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Yes "نعم" and No "لا." Each Language has its ways to convey approval or the lack of it. Saying "yes" when we agree, and "no" when we don't is something so universally #human that I'm certain language that doesn't have words for "Yes" and "No." (...and I was wrong!)
I wanted to do a series of articles about my observations on the Arabic language & the local Libyan dialect, for a long time. I was encouraged by the @crossculture community on Hive. So I'm gonna start with a greeting.
The Arabic for "Yes" is "نعم." (Pronounced "Na'am.") It can be used in all ways the English "yes" is used it. When used to answer a question, it conveys approval, affirmation, or agreement.
The Arabic equivalent for "No" is "لا" ...It conveys disagreement or negation. It's simply pronounced "Laa."
Locally, in the western parts of Libya, we show agreement & disagreement in various ways different than the Standard Arabic. While we simply use the same "لا" for no.
The most common way to say "yes" is "إيه" which is actually pronounced "Eih" instead of "نعم."
Negative questions work similarly in English and Arabic. I'm referring to questions like "Don't you want to learn a new language?" In which a "Yes" answer means confirming the question's assumption: "Yes, I don't." They're a bit confusing, aren't they?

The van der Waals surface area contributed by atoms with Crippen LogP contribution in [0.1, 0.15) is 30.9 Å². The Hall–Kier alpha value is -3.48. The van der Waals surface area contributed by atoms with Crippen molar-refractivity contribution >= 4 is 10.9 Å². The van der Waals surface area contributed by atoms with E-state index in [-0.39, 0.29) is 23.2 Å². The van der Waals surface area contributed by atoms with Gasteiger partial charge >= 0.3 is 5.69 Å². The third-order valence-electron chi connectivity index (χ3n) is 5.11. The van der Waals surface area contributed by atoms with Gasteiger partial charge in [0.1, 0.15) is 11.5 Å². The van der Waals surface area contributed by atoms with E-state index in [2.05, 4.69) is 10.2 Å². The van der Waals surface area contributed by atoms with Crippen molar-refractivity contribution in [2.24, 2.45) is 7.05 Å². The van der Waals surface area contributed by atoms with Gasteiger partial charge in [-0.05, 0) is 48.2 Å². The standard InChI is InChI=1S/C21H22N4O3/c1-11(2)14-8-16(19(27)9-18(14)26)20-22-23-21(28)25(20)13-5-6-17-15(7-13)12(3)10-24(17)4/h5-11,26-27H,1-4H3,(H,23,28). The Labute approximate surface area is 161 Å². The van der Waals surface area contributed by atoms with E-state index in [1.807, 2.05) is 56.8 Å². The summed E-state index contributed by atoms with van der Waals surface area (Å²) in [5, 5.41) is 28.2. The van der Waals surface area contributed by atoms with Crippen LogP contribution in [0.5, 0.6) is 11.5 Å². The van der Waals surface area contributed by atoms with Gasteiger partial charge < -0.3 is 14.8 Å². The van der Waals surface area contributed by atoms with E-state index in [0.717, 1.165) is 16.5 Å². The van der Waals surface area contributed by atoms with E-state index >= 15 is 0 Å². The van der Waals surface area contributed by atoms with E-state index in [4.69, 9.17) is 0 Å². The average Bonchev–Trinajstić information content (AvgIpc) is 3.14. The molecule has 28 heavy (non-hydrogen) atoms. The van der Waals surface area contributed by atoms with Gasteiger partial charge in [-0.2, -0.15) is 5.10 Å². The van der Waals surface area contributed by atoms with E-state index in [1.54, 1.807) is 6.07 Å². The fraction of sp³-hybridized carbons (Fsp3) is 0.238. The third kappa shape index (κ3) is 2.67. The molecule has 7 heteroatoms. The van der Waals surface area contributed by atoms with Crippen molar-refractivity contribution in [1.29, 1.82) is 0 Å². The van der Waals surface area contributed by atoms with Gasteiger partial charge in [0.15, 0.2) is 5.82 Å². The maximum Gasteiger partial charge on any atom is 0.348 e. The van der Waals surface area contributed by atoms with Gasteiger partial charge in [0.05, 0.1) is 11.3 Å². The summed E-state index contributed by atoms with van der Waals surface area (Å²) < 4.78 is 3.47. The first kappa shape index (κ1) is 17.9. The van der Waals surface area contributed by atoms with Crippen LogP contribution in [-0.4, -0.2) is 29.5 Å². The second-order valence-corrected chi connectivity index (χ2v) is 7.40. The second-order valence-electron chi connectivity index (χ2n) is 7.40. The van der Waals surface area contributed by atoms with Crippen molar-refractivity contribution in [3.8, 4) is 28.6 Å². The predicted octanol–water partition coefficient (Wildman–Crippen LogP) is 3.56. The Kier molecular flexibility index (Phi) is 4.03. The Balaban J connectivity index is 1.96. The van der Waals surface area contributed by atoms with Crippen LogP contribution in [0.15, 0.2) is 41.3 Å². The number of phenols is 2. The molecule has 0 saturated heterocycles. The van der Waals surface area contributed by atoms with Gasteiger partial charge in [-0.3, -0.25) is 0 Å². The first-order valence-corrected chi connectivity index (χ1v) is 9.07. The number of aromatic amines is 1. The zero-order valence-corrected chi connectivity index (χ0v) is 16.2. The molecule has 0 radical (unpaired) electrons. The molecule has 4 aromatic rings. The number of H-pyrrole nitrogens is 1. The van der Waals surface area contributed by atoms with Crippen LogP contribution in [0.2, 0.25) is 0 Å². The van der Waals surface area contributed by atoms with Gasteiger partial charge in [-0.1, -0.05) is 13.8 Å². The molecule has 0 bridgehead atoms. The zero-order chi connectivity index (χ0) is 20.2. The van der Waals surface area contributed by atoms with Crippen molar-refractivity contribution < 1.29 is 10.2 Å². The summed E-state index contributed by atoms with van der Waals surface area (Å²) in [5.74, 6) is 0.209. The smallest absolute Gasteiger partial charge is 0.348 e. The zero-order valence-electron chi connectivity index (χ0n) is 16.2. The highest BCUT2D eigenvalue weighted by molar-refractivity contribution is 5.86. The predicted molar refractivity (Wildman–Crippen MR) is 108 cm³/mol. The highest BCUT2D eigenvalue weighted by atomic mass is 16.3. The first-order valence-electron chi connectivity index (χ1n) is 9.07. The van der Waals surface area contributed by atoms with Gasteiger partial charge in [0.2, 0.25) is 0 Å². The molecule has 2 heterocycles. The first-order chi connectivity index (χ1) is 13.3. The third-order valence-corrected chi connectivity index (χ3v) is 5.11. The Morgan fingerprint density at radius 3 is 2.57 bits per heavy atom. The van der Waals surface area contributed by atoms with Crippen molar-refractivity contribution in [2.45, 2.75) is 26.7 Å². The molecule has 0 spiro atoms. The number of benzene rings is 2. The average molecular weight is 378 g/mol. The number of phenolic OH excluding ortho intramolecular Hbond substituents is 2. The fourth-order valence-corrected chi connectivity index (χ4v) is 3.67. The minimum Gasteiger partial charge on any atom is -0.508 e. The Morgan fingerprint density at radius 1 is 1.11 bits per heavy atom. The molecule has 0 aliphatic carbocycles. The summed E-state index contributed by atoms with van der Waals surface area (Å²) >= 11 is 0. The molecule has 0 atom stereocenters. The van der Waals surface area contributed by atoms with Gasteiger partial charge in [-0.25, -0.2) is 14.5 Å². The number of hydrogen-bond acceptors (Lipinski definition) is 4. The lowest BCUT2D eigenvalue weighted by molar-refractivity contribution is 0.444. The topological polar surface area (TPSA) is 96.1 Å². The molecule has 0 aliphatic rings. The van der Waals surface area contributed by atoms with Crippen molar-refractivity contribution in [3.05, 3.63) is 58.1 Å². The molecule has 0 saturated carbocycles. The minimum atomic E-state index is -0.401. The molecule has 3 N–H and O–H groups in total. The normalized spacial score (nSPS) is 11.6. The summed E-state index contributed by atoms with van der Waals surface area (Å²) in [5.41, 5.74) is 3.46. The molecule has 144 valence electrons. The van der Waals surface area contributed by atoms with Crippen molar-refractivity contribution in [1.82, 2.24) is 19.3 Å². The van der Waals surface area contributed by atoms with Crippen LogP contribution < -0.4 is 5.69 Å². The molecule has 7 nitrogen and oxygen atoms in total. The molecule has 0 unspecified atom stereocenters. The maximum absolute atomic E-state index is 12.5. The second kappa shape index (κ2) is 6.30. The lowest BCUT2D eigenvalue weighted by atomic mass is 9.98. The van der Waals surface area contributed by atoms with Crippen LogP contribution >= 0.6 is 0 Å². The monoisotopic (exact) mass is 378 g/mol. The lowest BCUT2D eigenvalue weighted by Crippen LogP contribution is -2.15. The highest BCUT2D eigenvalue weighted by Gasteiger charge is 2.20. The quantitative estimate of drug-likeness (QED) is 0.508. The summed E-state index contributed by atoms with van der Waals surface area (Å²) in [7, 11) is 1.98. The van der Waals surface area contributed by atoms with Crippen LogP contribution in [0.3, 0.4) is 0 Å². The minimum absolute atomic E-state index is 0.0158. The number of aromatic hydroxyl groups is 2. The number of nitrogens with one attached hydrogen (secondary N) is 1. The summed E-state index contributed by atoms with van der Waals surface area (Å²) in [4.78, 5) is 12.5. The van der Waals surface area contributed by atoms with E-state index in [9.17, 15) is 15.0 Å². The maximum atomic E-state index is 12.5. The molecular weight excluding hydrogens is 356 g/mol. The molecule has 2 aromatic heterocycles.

It works similarly in Standard Arabic (both modern or classical.) "نعم" agrees with the negative part of the question. But if you disagree, you should use a special word for negative questions: "بلى." It's a strong "yes" word that's only used for a positive answer to a negative question!
While "بلى" is integral to Standard Arabic, we don't use it locally. When we're faced with negative questions, we don't expect a "yes" or "no" as an answer but we look for the context and tone of the answer. From experience though, we usually answer a negative question as if the negative part of it doesn't exist.
"Aren't you confused?" "No, I'm not!" (...Instead of "yes, I'm not" which is grammatically correct.)
So, that was my take on the use of Yes & No, in standard Arabic and the western parts of Libya where I live. I omitted the eastern Libyan dialect because I can't speak it and haven't made enough contact with its speakers. Libyan Arabic is that strange... I'm thinking of writing a more general article about that another time...
This article was more difficult to write than I imagined, hope you understood it, but if you didn't please tell me what parts you think I should make more clear.